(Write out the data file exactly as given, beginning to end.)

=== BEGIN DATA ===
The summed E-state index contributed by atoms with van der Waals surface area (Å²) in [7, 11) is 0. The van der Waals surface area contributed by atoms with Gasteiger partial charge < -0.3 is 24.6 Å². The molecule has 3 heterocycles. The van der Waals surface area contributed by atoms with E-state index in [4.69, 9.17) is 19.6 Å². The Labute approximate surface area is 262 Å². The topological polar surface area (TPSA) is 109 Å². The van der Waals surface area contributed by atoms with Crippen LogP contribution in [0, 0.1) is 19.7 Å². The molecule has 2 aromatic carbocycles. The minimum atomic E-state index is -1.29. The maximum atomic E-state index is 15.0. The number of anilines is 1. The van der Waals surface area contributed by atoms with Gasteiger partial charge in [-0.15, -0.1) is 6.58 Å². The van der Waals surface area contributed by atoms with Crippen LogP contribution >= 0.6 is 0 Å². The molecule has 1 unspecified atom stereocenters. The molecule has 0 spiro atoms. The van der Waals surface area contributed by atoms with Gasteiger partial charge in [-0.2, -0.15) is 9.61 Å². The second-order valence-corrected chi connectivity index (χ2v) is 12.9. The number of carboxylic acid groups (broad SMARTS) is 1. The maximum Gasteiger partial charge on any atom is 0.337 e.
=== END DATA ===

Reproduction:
The summed E-state index contributed by atoms with van der Waals surface area (Å²) in [7, 11) is 0. The van der Waals surface area contributed by atoms with Gasteiger partial charge < -0.3 is 24.6 Å². The molecule has 3 heterocycles. The van der Waals surface area contributed by atoms with E-state index in [4.69, 9.17) is 19.6 Å². The Labute approximate surface area is 262 Å². The topological polar surface area (TPSA) is 109 Å². The van der Waals surface area contributed by atoms with Crippen LogP contribution in [0, 0.1) is 19.7 Å². The molecule has 2 aromatic carbocycles. The minimum atomic E-state index is -1.29. The maximum atomic E-state index is 15.0. The number of anilines is 1. The van der Waals surface area contributed by atoms with Gasteiger partial charge in [-0.15, -0.1) is 6.58 Å². The van der Waals surface area contributed by atoms with Crippen LogP contribution >= 0.6 is 0 Å². The molecule has 1 unspecified atom stereocenters. The molecule has 0 spiro atoms. The van der Waals surface area contributed by atoms with Gasteiger partial charge in [-0.2, -0.15) is 9.61 Å². The second-order valence-corrected chi connectivity index (χ2v) is 12.9. The number of carboxylic acid groups (broad SMARTS) is 1. The maximum Gasteiger partial charge on any atom is 0.337 e.